The bottom of the plug will look brownish-black, and the little metal electrode should look evenly worn. If the plug looks fouled or pitted, it's time to replace the plug with a new one.
Though a spark plug can last for several seasons, I change the spark plug every year. A new plug costs just a few dollars, and takes just a couple of minutes to replace. I mark and save the old plug as a spare, then take the old plug with me to the auto parts when it's time to buy another spark plug. Having the old plug with you makes it easier to find the right replacement plug, especially if you need to purchase a different brand of spark plug.
Carefully screw the spark plug back into the motor. The plug should twist into the motor socket easily without crossing the threads. Then, use the spark plug socket and wrench to firmly seat the plug without over-tightening.
Clean the Air Filter
Just as a motor needs fresh fuel, it also needs a steady supply of fresh air to run efficiently. Over the course of the summer, the air filter becomes clogged with the trapped dust and debris that it stopped from entering the motor. Cleaning or replacing the air filter is another easy task that takes just of couple of minutes.
Depending on the make and model of your lawn mower, the air filter is either a foam insert or a cardboard canister, and is usually enclosed in a small compartment near the carburetor. If in doubt, check your owner's manual for the location of the air filter on your lawn mower.
Open the cover and remove the filter. If the filter is visibly dirty, it is probably clogged and restricting the air flow into the engine. Most foam filters can be rinsed in water and replaced. The canister type filters can be tapped against the workbench to clear out most of the debris. Air filters are inexpensive and if they appear old and dirty, simply replace the filter with a new one.
Scrub the Mower Deck
Now that the motor is fully serviced and ready to run, take a few minutes to thoroughly clean the lawn motor deck and controls before putting it away from the winter. Spray off the outside of the mower handle and deck with a garden hose, and use an all-purpose household cleaner to wipe down the exterior, especially the plastic covers and metal surfaces.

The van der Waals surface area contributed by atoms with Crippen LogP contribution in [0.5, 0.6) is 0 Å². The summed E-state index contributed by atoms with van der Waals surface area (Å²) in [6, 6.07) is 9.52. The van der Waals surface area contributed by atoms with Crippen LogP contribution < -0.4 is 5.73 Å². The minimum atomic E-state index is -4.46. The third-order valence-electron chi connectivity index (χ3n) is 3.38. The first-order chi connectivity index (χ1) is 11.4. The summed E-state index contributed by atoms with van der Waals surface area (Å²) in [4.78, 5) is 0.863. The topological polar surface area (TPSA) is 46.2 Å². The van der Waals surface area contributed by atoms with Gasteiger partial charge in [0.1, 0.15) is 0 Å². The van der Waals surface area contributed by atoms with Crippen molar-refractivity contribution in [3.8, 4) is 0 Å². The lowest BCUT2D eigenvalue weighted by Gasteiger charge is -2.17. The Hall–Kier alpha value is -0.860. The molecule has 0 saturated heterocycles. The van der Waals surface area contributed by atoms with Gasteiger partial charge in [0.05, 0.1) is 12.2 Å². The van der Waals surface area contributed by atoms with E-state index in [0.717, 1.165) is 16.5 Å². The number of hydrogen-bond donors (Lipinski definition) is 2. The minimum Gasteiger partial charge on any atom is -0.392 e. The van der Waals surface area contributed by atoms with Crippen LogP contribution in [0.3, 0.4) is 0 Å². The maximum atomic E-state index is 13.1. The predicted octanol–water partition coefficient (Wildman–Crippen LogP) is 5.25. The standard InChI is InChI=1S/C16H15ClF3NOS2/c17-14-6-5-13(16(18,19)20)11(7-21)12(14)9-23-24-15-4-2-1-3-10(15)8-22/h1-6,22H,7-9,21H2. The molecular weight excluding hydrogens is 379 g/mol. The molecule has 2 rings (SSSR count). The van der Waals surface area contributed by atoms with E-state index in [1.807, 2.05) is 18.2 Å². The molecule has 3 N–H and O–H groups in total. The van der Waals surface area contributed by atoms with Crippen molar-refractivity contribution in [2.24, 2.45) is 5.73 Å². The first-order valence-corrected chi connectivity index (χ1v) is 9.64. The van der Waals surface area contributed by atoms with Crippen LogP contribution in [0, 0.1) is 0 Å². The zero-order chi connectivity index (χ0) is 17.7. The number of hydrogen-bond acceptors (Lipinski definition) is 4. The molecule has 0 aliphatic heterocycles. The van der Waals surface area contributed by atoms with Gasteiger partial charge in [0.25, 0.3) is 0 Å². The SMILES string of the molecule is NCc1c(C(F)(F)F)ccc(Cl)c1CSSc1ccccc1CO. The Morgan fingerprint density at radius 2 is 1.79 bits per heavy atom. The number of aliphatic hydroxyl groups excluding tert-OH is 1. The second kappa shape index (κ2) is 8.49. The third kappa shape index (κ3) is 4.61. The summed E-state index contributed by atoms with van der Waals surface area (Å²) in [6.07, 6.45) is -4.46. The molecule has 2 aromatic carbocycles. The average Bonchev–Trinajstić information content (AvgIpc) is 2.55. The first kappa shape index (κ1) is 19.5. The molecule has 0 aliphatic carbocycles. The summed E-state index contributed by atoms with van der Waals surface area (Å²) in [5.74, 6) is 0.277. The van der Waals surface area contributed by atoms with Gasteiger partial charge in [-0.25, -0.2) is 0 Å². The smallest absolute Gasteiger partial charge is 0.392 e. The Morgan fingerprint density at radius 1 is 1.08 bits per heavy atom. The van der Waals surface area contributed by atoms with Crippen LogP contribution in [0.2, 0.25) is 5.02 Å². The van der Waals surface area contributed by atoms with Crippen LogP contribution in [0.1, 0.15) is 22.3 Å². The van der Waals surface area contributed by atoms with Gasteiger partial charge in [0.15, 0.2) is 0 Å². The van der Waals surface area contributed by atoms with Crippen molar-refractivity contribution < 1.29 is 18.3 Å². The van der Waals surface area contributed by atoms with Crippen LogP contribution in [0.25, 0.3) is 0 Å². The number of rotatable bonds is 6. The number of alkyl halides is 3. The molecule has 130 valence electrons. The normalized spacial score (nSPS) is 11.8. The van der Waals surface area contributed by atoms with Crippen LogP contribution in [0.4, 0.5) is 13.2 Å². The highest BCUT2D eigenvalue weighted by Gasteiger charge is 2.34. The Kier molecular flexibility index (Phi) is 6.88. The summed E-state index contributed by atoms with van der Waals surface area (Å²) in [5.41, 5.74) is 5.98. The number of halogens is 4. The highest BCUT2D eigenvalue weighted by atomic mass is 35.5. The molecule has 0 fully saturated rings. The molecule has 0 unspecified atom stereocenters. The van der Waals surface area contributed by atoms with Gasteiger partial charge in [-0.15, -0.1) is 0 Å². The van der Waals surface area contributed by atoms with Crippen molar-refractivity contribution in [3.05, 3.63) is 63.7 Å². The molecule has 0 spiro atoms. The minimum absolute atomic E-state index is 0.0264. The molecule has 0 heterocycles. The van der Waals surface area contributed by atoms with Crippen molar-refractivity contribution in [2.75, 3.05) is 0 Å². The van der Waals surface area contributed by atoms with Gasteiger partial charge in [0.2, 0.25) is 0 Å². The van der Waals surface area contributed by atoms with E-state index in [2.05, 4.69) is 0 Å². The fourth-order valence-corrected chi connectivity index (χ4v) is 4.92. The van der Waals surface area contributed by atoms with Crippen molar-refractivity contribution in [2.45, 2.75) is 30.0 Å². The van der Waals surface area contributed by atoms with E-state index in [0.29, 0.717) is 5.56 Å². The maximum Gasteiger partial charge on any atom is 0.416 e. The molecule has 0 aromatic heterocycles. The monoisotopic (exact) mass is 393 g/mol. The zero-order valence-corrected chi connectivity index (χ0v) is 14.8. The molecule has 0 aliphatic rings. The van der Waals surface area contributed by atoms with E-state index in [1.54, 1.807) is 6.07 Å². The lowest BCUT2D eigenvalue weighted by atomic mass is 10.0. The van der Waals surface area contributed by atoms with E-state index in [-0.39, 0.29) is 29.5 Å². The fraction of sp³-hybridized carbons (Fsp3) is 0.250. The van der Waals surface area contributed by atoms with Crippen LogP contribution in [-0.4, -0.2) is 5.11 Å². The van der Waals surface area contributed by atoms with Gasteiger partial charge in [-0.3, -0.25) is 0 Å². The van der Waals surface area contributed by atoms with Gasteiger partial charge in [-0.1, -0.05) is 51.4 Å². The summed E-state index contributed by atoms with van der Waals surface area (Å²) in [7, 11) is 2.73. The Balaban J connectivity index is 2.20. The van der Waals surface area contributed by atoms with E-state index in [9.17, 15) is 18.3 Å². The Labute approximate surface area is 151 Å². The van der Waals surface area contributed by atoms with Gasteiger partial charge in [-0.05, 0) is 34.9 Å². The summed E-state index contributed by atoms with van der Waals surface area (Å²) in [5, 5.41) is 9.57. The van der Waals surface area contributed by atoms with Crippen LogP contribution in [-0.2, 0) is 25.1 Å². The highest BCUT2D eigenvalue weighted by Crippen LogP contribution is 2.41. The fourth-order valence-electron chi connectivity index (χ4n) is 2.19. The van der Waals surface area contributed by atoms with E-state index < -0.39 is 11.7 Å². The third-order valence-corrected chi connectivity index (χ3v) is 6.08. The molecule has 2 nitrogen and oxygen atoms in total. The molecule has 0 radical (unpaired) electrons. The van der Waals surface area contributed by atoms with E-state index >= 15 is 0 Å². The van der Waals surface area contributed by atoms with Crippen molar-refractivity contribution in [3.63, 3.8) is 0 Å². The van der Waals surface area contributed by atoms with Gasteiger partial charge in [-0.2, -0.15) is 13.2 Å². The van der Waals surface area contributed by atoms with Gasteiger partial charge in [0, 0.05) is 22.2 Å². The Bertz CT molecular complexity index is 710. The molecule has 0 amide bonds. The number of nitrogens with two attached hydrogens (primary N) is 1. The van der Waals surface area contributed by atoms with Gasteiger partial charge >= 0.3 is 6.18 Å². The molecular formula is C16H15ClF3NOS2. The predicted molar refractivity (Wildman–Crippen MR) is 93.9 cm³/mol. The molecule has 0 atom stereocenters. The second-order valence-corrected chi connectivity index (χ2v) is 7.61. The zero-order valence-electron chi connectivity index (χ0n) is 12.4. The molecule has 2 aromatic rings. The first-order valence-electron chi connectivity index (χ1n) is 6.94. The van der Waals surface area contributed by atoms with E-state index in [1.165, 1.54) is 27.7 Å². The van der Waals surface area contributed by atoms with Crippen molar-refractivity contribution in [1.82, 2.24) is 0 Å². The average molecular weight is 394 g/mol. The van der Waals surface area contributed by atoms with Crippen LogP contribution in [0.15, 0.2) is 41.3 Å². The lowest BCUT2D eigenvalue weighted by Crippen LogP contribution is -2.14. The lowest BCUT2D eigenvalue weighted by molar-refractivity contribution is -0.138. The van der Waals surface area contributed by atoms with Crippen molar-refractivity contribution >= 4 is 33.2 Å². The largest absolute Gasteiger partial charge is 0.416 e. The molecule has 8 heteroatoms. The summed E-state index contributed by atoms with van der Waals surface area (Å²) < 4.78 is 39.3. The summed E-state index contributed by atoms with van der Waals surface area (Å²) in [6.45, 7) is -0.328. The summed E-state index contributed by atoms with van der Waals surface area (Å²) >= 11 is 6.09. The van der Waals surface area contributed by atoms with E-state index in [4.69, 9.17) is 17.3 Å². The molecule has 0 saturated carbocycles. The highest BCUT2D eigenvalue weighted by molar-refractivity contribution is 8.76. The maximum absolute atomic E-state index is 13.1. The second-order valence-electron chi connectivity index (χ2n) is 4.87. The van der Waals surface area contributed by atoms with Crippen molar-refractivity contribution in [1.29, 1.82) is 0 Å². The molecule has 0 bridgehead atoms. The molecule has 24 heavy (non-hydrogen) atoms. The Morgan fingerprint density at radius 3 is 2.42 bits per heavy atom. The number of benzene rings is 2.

Sharpen the Mower Blade
After the topside of the mower is cleaner, it's time to turn your attention to the underside of the mower and the lawn mower blade. Disconnect the spark plug wire (to avoid any accidental start-ups), tilt the mower on it's side and spray off the underside of the deck with the garden hose. Use a putty knife to scrape out all of the old dead grass that packed up under the mower.
While you're under the mower, inspect the lawn mower blade. A sharp lawn mower blade slices through blades of grass for a clean cut and a healthier lawn, and I like to start the mowing season with a clean, sharp mower blade to get the best cut. If the blade is not too badly dinged or bent, get the blade resharpened. Or, you can replace the old blade with a new replacement blade.
Most hardware stores and garden centers offering blade sharpening services for just a few bucks, or it is easy to sharpen the blade yourself (see How To Sharpen Lawn Mower Blades).
Tip: Buy at least one replacement blade for your mower, and keep it as a spare. When one blade gets dull, swap out the worn blade for the sharpened spare. Then, sharpen the original blade and keep it handy. When the other blade begins to show signs of wear, swap the blades again. Just remember to sharpen the worn blade when you remove it from the mower, and you will always have a sharp replacement blade that's ready for duty.
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© 2013 Anthony Altorenna